What Obama Gets Wrong on 'Defund the Police'Roundup
tags: Barack Obama, Police, Black lives matter, Law Enforcement
Austin McCoy is an assistant professor of history at Auburn University. He is writing a book on post-1960s movements for participatory democracy in criminal justice, foreign policy, and economics.
When former President Barack Obama warned Democrats against using a "snappy slogan" like "defund the police," the backlash from progressives was swift.
"If you believe, as I do, that we should be able to reform the criminal justice system so that it's not biased and treats everybody fairly, I guess you can use a snappy slogan, like 'defund the police,' but, you know, you lost a big audience the minute you say it, which makes it a lot less likely that you're actually going to get the changes you want done," Obama told Peter Hamby on Snapchat's "Good Luck America" earlier this month.
Cori Bush, who made history last month by becoming the first Black woman to represent Missouri in Congress, tweeted, "It's not a slogan. It's a mandate for keeping our people alive."
Jamaal Bowman, the newly elected US representative for New York, wrote, "In 2014, #BlackLivesMatter was too much. In 2016, Kaepernick was too much. Today, discussing police budgets is too much. The problem is America's comfort with Black death -- not discomfort with slogans."
It's been 12 years since Obama was first elected, and the misguided hope ushered in by that event -- that America had become a "post-racial" society -- soon gave way to reality. The movement for racial justice took root during Obama's second term as thousands of Americans protested the police killings of Michael Brown, Trayvon Martin, Eric Garner, Aura Rosser, Tamir Rice and others, reaching a fever pitch this summer after another string of highly publicized incidents of police brutality.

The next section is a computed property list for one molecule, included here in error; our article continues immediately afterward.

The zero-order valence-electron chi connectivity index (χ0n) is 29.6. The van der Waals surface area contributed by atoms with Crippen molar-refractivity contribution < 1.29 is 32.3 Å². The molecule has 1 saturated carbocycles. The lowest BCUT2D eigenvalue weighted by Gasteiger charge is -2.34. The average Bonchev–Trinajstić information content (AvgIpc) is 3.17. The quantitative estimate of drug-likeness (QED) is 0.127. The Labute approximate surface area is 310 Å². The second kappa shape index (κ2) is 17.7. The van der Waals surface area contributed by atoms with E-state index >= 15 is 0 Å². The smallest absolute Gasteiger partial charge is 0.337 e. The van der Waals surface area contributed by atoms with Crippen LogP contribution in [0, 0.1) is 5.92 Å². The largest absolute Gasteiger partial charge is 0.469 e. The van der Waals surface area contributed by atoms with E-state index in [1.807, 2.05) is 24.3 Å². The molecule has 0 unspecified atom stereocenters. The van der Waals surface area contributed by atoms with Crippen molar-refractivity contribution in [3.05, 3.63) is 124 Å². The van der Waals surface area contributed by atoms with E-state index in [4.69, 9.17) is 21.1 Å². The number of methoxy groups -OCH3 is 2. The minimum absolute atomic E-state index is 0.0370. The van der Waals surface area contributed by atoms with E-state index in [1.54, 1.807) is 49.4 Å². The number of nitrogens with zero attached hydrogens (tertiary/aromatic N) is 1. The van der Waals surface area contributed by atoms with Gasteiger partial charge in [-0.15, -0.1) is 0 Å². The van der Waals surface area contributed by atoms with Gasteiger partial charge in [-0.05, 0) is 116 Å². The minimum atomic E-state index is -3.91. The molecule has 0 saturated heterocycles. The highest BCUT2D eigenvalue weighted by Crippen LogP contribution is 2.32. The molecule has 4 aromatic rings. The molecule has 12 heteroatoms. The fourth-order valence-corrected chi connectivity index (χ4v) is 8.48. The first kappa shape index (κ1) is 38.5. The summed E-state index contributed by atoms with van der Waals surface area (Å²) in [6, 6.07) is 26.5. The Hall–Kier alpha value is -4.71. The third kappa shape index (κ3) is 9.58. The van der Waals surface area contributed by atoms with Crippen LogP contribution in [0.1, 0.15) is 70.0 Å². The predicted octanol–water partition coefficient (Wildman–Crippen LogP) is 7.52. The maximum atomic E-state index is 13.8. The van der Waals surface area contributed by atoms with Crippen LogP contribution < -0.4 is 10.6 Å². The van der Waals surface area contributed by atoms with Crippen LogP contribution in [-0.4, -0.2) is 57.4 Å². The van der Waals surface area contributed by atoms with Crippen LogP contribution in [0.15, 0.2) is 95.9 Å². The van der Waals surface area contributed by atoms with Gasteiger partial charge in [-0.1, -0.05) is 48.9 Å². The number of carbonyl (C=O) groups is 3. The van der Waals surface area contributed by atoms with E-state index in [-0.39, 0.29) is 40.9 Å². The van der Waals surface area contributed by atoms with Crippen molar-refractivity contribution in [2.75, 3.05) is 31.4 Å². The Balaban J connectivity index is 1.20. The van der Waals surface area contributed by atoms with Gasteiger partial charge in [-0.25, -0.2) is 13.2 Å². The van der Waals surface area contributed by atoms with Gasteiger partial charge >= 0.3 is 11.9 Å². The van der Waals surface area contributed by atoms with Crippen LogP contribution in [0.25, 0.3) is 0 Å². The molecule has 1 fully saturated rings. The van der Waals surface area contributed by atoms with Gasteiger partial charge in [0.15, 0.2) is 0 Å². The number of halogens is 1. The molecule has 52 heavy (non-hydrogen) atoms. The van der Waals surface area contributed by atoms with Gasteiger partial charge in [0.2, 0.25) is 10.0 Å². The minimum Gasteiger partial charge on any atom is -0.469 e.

While African Americans have consistently supported the Democratic Party in large numbers throughout this time, there's a growing segment of young Black folks and progressives from all backgrounds who have become increasingly skeptical of the piecemeal and narrow approach to addressing police brutality that characterized much of the Obama era.
There's good reason for people to question the former president's approach. Despite the task force Obama put together on policing in 2014, and the adoption of reforms, including anti-bias training and the expanded use of body cameras, the number of police killings has remained largely the same each year.
We are six months out from the protests and momentum has slowed. Where do we go from here? First, it is important to recognize that a true "reckoning" not only requires a deep, collective introspection about our history of structural racism, but also a "revolution of values," described by activists such as Dr. Martin Luther King, Jr., and Grace Lee Boggs as a shift in our principles towards a more fair and just society -- for everyone, especially the most marginalized. A true reckoning with racism should inspire us to seek new and transformative ways of performing justice that are grounded in more non-violent and community-based approaches to public safety.